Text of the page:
# Slide Slide 1 Copyright © 2007 Pearson Education, Inc Publishing as Pearson Addison-Wesley. Section 6-6 Normal as Approximation to Binomial Created by.

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Slide Slide 1 Copyright © 2007 Pearson Education, Inc Publishing as Pearson Addison-Wesley. Section 6-6 Normal as Approximation to Binomial Created by Erin Hodgess, Houston, Texas Revised to accompany 10 th Edition, Tom Wegleitner, Centreville, VA

Slide Slide 2 Copyright © 2007 Pearson Education, Inc Publishing as Pearson Addison-Wesley. Key Concept This section presents a method for using a normal distribution as an approximation to the binomial probability distribution. If the conditions of np ≥ 5 and nq ≥ 5 are both satisfied, then probabilities from a binomial probability distribution can be approximated well by using a normal distribution with mean μ = np and standard deviation σ = √npq

Slide Slide 3 Copyright © 2007 Pearson Education, Inc Publishing as Pearson Addison-Wesley. Review Binomial Probability Distribution 1. The procedure must have fixed number of trials. 2. The trials must be independent. 3. Each trial must have all outcomes classified into two categories. 4.The probability of success remains the same in all trials. Solve by binomial probability formula, Table A-1, or technology.

Slide Slide 4 Copyright © 2007 Pearson Education, Inc Publishing as Pearson Addison-Wesley. Approximation of a Binomial Distribution with a Normal Distribution np  5 nq  5 then µ = np and  = npq and the random variable has distribution. (normal) a

Slide Slide 5 Copyright © 2007 Pearson Education, Inc Publishing as Pearson Addison-Wesley. Procedure for Using a Normal Distribution to Approximate a Binomial Distribution 1. Establish that the normal distribution is a suitable approximation to the binomial distribution by verifying np  5 and nq  5. 2. Find the values of the parameters µ and  by calculating µ = np and  = npq. 3. Identify the discrete value of x (the number of successes). Change the discrete value x by replacing it with the interval from x – 0.5 to x + 0.5. (See continuity corrections discussion later in this section.) Draw a normal curve and enter the values of µ, , and either x – 0.5 or x + 0.5, as appropriate.

Slide Slide 6 Copyright © 2007 Pearson Education, Inc Publishing as Pearson Addison-Wesley. 4. Change x by replacing it with x – 0.5 or x + 0.5, as appropriate. 5. Using x – 0.5 or x + 0.5 (as appropriate) in place of x, find the area corresponding to the desired probability by first finding the z score and finding the area to the left of the adjusted value of x. Procedure for Using a Normal Distribution to Approximate a Binomial Distribution - cont

Slide Slide 7 Copyright © 2007 Pearson Education, Inc Publishing as Pearson Addison-Wesley. Figure 6-21 Finding the Probability of “At Least 122 Men” Among 213 Passengers Example – Number of Men Among Passengers

Slide Slide 8 Copyright © 2007 Pearson Education, Inc Publishing as Pearson Addison-Wesley. Definition When we use the normal distribution (which is a continuous probability distribution) as an approximation to the binomial distribution (which is discrete), a continuity correction is made to a discrete whole number x in the binomial distribution by representing the single value x by the interval from x – 0.5 to x + 0.5 (that is, adding and subtracting 0.5).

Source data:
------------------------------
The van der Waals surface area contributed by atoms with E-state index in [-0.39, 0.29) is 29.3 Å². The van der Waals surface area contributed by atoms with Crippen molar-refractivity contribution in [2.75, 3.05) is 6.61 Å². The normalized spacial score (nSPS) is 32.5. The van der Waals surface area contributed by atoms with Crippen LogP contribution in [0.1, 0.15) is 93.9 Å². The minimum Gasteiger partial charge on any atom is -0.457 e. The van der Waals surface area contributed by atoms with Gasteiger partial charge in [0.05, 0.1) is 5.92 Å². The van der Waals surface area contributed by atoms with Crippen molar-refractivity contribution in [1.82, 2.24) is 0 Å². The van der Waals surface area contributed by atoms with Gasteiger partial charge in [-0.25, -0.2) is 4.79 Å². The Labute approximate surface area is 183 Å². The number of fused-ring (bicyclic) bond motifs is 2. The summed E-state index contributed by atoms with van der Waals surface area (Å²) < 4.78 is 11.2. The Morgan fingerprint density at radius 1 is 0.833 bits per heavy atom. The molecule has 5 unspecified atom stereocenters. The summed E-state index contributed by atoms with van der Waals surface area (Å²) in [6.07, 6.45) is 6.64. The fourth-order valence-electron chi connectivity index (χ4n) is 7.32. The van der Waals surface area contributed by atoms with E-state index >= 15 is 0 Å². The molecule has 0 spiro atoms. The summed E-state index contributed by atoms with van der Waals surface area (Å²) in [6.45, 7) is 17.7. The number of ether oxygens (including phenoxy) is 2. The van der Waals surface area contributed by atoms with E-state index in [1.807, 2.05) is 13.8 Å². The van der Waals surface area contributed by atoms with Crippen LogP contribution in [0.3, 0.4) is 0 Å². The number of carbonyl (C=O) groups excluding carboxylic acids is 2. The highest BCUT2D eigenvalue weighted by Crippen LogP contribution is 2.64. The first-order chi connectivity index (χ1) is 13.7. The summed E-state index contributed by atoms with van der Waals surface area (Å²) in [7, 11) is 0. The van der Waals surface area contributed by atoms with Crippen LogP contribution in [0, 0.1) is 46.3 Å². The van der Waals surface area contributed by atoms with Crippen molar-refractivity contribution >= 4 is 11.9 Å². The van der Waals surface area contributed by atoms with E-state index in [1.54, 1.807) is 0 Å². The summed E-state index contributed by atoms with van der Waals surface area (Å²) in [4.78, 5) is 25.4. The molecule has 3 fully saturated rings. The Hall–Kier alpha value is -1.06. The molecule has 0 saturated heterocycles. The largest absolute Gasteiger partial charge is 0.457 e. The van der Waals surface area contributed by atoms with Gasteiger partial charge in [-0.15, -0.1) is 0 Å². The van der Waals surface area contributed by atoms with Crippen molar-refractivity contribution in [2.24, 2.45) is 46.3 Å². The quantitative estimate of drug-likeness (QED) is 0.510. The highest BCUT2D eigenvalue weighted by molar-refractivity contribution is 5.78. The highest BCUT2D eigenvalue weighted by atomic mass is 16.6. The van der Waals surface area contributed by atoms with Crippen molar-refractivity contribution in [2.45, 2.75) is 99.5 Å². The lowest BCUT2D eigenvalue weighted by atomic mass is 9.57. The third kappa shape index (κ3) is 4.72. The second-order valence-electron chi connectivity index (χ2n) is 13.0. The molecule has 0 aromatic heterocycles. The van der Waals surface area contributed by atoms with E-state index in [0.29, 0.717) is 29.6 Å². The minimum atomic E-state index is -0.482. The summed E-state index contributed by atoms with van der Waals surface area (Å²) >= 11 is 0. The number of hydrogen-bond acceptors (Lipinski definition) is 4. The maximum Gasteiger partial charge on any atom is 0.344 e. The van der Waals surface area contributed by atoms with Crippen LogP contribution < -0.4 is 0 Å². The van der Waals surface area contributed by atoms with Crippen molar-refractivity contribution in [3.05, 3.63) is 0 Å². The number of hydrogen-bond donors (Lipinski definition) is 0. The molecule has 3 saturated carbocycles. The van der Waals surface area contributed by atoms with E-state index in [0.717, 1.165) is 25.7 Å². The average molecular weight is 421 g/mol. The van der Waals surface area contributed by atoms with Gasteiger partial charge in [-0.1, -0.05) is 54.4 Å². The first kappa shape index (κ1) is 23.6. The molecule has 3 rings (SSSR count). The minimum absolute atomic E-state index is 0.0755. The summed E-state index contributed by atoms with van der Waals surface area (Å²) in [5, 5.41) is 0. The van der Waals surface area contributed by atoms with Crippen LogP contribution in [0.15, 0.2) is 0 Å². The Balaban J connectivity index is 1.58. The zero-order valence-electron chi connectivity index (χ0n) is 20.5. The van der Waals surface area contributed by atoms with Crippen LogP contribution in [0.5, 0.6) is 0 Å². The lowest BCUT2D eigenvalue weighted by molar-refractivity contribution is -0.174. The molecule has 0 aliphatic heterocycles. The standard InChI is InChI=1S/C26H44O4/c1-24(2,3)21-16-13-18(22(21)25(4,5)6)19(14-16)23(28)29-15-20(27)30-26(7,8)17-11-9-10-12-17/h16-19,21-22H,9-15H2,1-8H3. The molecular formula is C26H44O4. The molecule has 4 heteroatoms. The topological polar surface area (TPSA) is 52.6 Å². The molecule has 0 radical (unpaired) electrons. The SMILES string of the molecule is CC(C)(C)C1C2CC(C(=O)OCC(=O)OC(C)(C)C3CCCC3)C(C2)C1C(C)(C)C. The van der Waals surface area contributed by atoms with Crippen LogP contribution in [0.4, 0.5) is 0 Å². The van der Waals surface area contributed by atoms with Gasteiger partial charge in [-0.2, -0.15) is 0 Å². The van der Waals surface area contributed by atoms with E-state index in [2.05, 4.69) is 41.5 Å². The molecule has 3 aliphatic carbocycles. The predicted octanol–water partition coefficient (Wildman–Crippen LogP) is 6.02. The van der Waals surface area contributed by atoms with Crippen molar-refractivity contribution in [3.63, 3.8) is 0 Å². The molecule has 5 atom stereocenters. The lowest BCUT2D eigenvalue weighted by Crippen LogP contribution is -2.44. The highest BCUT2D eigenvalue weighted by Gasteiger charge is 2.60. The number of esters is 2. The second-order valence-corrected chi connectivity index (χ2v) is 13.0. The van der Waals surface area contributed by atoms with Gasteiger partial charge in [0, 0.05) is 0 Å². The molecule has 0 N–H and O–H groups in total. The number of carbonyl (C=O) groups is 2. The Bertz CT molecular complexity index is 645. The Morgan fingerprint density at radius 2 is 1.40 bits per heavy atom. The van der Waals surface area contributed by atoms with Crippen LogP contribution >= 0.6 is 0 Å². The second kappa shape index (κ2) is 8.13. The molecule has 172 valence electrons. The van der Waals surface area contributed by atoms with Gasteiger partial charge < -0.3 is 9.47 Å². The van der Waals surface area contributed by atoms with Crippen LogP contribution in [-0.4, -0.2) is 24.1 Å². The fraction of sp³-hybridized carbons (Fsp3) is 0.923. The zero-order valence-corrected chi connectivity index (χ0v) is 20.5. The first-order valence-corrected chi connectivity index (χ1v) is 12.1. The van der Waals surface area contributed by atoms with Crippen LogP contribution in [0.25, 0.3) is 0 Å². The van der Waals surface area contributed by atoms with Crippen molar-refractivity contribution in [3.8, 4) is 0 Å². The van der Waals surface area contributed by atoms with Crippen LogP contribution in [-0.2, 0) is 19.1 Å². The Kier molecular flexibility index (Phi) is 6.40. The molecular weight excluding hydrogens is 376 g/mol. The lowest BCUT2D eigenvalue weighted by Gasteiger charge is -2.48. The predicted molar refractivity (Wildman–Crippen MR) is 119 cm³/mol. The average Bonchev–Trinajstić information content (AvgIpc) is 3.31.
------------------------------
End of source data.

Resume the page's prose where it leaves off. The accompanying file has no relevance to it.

Slide Slide 9 Copyright © 2007 Pearson Education, Inc Publishing as Pearson Addison-Wesley. Procedure for Continuity Corrections 1. When using the normal distribution as an approximation to the binomial distribution, always use the continuity correction. 2. In using the continuity correction, first identify the discrete whole number x that is relevant to the binomial probability problem. 3. Draw a normal distribution centered about µ, then draw a vertical strip area centered over x. Mark the left side of the strip with the number x – 0.5, and mark the right side with x + 0.5. For x = 122, draw a strip from 121.5 to 122.5. Consider the area of the strip to represent the probability of discrete whole number x.

Slide Slide 10 Copyright © 2007 Pearson Education, Inc Publishing as Pearson Addison-Wesley. 4. Now determine whether the value of x itself should be included in the probability you want. Next, determine whether you want the probability of at least x, at most x, more than x, fewer than x, or exactly x. Shade the area to the right or left of the strip, as appropriate; also shade the interior of the strip itself if and only if x itself is to be included. The total shaded region corresponds to the probability being sought. Procedure for Continuity Corrections - cont

Slide Slide 11 Copyright © 2007 Pearson Education, Inc Publishing as Pearson Addison-Wesley. x = at least 122 (includes 122 and above) x = more than 122 (doesn’t include 122) x = at most 122 (includes 122 and below) x = fewer than 122 (doesn’t include 122) x = exactly 122 Figure 6-22

Slide Slide 12 Copyright © 2007 Pearson Education, Inc Publishing as Pearson Addison-Wesley. Recap In this section we have discussed:  Approximating a binomial distribution with a normal distribution.  Procedures for using a normal distribution to approximate a binomial distribution.  Continuity corrections.